The U.S. listeria outbreak linked to tainted cantaloupes may continue to sicken people through October, and the number of deaths may rise, the Centers for Disease Control and Prevention said.
The outbreak is the deadliest caused by contaminated food in more than 10 years, CDC Director Thomas Frieden said today on a conference call. More illnesses are likely to occur because it can take more than two months for people to become sick after eating the tainted fruit, Barbara Mahon, deputy chief of the CDC’s Enteric Disease branch, said on the call.
Laboratory tests so far have linked 72 illnesses and at least 13 deaths to cantaloupes grown by Jensen Farms in Granada, Colorado, Mahon said. Jensen recalled the Rocky Ford-brand cantaloupes on Sept. 14, and the Food and Drug Administration warned consumers not to eat them. The agency is working with Colorado health officials to learn how the contamination occurred, said FDA Commissioner Margaret Hamburg.
“This outbreak has been a tough one for all involved,” Hamburg said on the conference call. “This is the first outbreak we’ve seen with listeria” linked to cantaloupe, “and that is a surprise.”
Of 10 previous outbreaks linked to tainted cantaloupe in the past decade, seven were caused by salmonella and three were from norovirus, Frieden said.
“Listeria is an unusual bacteria,” Frieden said on the conference call. “The incubation period is one to three weeks on average, and can be two months or more, so there is a continued risk. If you have cantaloupe in your refrigerator that you are in doubt about the source of, it’s best to throw it out.”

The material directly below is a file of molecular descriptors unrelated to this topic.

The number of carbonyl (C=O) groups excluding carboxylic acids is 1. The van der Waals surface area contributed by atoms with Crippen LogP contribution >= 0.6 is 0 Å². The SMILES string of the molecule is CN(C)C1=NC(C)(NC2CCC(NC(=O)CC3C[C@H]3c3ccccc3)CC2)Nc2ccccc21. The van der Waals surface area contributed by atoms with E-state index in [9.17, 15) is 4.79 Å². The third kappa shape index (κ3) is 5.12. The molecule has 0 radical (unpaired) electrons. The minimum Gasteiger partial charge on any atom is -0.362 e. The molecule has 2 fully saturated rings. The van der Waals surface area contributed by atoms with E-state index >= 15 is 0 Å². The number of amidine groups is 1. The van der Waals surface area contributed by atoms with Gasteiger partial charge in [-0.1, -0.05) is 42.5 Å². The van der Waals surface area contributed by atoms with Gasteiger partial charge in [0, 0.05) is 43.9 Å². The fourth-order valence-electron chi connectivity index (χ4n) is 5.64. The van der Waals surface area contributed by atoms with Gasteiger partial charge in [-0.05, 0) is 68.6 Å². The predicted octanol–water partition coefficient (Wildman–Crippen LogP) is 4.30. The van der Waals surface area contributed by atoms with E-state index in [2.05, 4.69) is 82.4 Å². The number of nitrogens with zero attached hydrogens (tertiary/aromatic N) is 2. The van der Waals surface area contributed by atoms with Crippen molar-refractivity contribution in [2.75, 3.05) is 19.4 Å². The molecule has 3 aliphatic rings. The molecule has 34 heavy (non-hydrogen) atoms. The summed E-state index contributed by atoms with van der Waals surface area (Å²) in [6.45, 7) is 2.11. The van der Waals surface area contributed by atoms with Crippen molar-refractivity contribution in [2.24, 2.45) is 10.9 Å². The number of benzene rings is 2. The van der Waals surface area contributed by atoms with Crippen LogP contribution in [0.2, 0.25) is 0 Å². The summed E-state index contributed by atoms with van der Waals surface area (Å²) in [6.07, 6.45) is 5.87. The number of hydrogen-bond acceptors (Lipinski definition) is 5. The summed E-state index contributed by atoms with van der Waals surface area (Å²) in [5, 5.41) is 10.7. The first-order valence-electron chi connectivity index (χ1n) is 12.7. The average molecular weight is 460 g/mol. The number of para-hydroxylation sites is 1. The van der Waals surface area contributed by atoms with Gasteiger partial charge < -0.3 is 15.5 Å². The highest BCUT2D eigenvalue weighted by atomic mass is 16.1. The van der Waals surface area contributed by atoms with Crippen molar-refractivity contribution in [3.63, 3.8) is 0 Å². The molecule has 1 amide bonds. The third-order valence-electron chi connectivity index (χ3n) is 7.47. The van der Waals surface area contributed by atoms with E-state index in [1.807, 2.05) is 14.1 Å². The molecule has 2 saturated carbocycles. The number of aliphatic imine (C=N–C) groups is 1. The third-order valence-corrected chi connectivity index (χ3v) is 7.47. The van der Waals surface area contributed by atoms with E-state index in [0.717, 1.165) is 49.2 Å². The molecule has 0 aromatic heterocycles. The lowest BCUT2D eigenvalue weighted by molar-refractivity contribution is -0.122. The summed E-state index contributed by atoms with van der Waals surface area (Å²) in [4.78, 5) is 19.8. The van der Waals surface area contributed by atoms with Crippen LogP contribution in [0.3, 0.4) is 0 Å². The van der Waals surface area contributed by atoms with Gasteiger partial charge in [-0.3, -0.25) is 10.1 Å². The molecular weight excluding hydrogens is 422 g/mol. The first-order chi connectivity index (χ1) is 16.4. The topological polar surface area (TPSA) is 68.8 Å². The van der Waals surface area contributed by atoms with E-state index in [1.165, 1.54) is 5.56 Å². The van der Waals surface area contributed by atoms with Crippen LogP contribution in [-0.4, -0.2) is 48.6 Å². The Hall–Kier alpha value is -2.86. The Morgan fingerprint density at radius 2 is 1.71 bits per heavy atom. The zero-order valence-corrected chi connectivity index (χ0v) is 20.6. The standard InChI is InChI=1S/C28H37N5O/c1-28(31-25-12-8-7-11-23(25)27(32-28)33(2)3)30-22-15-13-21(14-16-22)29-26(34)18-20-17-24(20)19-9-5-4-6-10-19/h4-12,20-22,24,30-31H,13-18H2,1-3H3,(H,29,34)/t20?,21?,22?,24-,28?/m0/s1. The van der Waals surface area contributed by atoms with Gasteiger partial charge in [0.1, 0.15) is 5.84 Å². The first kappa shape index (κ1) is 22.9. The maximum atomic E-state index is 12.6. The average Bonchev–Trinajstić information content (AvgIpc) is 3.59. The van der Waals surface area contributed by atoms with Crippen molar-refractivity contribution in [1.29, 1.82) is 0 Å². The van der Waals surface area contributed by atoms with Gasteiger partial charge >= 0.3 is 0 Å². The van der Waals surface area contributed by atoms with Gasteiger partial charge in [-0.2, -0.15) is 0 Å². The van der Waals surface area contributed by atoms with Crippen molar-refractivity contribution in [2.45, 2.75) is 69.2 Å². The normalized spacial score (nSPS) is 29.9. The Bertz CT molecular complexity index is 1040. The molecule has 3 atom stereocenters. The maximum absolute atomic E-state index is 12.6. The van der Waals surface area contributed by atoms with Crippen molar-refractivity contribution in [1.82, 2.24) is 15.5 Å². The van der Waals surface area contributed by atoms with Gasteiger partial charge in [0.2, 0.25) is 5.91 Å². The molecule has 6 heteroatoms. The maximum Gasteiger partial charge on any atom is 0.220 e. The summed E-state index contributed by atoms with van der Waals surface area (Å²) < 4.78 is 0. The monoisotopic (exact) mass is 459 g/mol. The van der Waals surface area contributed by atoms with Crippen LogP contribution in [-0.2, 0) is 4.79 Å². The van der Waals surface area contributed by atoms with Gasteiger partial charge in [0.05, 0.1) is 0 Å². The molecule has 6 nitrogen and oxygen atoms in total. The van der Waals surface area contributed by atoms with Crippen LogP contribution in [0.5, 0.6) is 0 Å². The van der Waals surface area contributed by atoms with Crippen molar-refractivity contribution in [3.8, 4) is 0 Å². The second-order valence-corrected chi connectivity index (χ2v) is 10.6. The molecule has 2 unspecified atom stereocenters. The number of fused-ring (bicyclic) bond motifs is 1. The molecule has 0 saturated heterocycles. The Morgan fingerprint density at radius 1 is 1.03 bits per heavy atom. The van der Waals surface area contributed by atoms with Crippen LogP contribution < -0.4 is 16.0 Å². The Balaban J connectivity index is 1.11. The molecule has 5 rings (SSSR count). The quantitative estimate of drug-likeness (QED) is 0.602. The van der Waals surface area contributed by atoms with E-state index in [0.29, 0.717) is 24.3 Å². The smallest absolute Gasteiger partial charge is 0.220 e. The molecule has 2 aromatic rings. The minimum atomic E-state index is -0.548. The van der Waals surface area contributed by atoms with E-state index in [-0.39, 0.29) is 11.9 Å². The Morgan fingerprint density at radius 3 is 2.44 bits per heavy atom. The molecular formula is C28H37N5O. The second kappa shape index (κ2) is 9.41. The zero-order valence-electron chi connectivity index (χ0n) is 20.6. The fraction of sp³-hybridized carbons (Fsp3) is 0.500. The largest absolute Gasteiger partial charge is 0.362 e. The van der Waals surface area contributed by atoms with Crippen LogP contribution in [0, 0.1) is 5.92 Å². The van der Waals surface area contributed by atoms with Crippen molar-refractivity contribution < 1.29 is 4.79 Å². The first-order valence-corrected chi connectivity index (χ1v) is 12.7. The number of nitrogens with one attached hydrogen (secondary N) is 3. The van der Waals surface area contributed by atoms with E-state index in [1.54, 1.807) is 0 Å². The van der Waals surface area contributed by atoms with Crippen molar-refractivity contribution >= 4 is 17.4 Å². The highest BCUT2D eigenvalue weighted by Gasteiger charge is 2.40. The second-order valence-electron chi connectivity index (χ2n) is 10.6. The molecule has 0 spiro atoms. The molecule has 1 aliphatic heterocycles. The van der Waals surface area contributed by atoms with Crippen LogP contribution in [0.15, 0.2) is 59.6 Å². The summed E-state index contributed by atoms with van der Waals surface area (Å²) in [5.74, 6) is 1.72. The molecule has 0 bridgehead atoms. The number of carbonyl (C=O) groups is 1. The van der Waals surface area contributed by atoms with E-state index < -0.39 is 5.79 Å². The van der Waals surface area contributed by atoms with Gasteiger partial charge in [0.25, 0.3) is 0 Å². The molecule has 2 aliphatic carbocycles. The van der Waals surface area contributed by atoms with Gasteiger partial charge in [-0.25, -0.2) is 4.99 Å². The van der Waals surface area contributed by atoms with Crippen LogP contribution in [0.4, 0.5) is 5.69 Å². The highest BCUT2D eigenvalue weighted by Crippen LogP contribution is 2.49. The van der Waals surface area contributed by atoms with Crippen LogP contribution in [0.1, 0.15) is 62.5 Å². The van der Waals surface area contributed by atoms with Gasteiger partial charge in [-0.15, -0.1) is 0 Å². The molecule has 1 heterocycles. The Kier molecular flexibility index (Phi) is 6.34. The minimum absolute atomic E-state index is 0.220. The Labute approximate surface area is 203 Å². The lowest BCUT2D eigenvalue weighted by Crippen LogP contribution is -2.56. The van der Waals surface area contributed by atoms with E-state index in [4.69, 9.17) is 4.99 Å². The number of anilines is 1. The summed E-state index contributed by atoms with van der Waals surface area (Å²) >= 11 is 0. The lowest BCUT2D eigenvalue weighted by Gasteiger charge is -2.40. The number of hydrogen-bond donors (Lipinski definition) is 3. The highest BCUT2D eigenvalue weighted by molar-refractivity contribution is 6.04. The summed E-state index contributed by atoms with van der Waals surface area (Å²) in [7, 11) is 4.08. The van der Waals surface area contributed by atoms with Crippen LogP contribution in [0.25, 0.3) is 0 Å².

Listeria, a bacterium often found in soil and water, sickens about 1,600 people and kills about 260 in the U.S. each year, according to the CDC website. Animals can carry the germ without appearing ill. Pregnant women, the elderly and people with weakened immune systems are among those at greatest risk for listeria infections. Symptoms include fever and diarrhea.
In 1998, 21 people died from listeria linked to tainted hot dogs, according to a CDC online database.
“We haven’t seen a lot of very large listeria outbreaks” in recent years, Mahon said. “To a large extent, that’s due to improvements to the safety of hot dogs and deli meats.”
The FDA and state officials are investigating whether animals or water may have transmitted the bacteria to the melons, and whether the contamination occurred during the growing, harvesting, packing or rinsing processes, Sherri McGarry, senior adviser in the FDA’s Office of Foods, said on the conference call.
“We are working vigilantly to ensure that the product is being removed from the market,” McGarry said. The tainted cantaloupes, shipped from July 29 to Sept. 10 in at least 17 states, are “nearing the end of their shelf life,” she said.
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